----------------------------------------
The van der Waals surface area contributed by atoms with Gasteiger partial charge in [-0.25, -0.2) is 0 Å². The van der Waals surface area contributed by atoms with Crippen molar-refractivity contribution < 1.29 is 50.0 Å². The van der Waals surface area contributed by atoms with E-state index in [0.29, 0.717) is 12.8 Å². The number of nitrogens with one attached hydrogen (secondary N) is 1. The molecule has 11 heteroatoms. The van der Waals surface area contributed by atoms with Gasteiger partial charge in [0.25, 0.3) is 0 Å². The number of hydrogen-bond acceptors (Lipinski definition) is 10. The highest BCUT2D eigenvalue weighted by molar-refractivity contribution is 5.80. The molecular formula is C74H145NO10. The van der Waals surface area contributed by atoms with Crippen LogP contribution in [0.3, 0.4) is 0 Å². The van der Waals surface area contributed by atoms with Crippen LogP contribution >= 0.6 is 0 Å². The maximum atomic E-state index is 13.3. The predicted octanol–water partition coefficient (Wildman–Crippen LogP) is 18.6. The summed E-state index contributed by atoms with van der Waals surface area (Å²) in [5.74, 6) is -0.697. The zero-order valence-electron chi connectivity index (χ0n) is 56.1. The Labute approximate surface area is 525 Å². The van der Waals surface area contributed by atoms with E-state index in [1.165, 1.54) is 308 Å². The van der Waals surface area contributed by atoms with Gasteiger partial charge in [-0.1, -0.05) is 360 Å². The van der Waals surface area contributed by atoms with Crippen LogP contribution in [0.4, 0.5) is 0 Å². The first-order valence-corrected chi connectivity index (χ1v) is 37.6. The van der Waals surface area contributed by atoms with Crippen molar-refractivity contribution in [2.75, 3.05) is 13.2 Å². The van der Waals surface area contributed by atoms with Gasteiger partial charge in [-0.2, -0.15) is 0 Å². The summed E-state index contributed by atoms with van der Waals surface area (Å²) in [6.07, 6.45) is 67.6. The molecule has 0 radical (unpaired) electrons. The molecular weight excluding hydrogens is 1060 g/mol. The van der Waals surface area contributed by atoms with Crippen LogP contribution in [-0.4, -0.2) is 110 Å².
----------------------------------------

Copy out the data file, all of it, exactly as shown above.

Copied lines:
The van der Waals surface area contributed by atoms with Gasteiger partial charge in [-0.25, -0.2) is 0 Å². The van der Waals surface area contributed by atoms with Crippen molar-refractivity contribution < 1.29 is 50.0 Å². The van der Waals surface area contributed by atoms with E-state index in [0.29, 0.717) is 12.8 Å². The number of nitrogens with one attached hydrogen (secondary N) is 1. The molecule has 11 heteroatoms. The van der Waals surface area contributed by atoms with Gasteiger partial charge in [0.25, 0.3) is 0 Å². The number of hydrogen-bond acceptors (Lipinski definition) is 10. The highest BCUT2D eigenvalue weighted by molar-refractivity contribution is 5.80. The molecular formula is C74H145NO10. The van der Waals surface area contributed by atoms with Crippen LogP contribution in [0.3, 0.4) is 0 Å². The van der Waals surface area contributed by atoms with Crippen LogP contribution >= 0.6 is 0 Å². The maximum atomic E-state index is 13.3. The predicted octanol–water partition coefficient (Wildman–Crippen LogP) is 18.6. The summed E-state index contributed by atoms with van der Waals surface area (Å²) in [5.74, 6) is -0.697. The zero-order valence-electron chi connectivity index (χ0n) is 56.1. The Labute approximate surface area is 525 Å². The van der Waals surface area contributed by atoms with E-state index in [1.165, 1.54) is 308 Å². The van der Waals surface area contributed by atoms with Gasteiger partial charge in [-0.1, -0.05) is 360 Å². The van der Waals surface area contributed by atoms with Crippen LogP contribution in [0.4, 0.5) is 0 Å². The first-order valence-corrected chi connectivity index (χ1v) is 37.6. The van der Waals surface area contributed by atoms with Crippen molar-refractivity contribution in [2.75, 3.05) is 13.2 Å². The van der Waals surface area contributed by atoms with Gasteiger partial charge in [-0.2, -0.15) is 0 Å². The summed E-state index contributed by atoms with van der Waals surface area (Å²) in [6.07, 6.45) is 67.6. The molecule has 0 radical (unpaired) electrons. The molecular weight excluding hydrogens is 1060 g/mol. The van der Waals surface area contributed by atoms with Crippen LogP contribution in [-0.4, -0.2) is 110 Å².